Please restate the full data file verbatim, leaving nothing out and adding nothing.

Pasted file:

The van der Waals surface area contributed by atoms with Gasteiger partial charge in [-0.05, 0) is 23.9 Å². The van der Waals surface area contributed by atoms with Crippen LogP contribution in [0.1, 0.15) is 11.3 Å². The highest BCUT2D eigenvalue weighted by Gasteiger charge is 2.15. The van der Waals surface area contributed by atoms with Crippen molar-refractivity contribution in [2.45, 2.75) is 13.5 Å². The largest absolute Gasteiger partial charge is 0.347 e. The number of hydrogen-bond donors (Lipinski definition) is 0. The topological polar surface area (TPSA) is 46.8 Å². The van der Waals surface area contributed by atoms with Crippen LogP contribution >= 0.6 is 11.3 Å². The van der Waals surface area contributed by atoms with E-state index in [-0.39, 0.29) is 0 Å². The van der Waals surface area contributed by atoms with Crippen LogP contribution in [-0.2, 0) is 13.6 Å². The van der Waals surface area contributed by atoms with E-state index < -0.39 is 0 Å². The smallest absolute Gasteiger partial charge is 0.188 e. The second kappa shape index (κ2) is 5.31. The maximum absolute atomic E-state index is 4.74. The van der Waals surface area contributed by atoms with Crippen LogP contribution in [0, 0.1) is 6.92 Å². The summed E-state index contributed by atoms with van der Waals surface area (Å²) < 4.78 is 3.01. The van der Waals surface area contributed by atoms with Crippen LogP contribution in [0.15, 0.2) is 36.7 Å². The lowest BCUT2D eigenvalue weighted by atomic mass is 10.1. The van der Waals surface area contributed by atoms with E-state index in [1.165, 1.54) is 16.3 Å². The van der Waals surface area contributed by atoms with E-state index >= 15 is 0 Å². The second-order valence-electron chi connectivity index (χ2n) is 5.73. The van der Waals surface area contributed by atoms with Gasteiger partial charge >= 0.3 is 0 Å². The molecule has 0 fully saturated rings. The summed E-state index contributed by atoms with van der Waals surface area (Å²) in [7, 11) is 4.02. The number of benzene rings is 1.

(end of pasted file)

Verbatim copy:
The van der Waals surface area contributed by atoms with Gasteiger partial charge in [-0.05, 0) is 23.9 Å². The van der Waals surface area contributed by atoms with Crippen LogP contribution in [0.1, 0.15) is 11.3 Å². The highest BCUT2D eigenvalue weighted by Gasteiger charge is 2.15. The van der Waals surface area contributed by atoms with Crippen molar-refractivity contribution in [2.45, 2.75) is 13.5 Å². The largest absolute Gasteiger partial charge is 0.347 e. The number of hydrogen-bond donors (Lipinski definition) is 0. The topological polar surface area (TPSA) is 46.8 Å². The van der Waals surface area contributed by atoms with Crippen LogP contribution >= 0.6 is 11.3 Å². The van der Waals surface area contributed by atoms with E-state index in [-0.39, 0.29) is 0 Å². The van der Waals surface area contributed by atoms with Crippen LogP contribution in [-0.2, 0) is 13.6 Å². The van der Waals surface area contributed by atoms with E-state index < -0.39 is 0 Å². The smallest absolute Gasteiger partial charge is 0.188 e. The second kappa shape index (κ2) is 5.31. The maximum absolute atomic E-state index is 4.74. The van der Waals surface area contributed by atoms with Crippen LogP contribution in [0, 0.1) is 6.92 Å². The summed E-state index contributed by atoms with van der Waals surface area (Å²) < 4.78 is 3.01. The van der Waals surface area contributed by atoms with Crippen LogP contribution in [0.15, 0.2) is 36.7 Å². The lowest BCUT2D eigenvalue weighted by atomic mass is 10.1. The van der Waals surface area contributed by atoms with E-state index in [1.165, 1.54) is 16.3 Å². The van der Waals surface area contributed by atoms with E-state index >= 15 is 0 Å². The second-order valence-electron chi connectivity index (χ2n) is 5.73. The van der Waals surface area contributed by atoms with Gasteiger partial charge >= 0.3 is 0 Å². The molecule has 0 fully saturated rings. The summed E-state index contributed by atoms with van der Waals surface area (Å²) in [7, 11) is 4.02. The number of benzene rings is 1.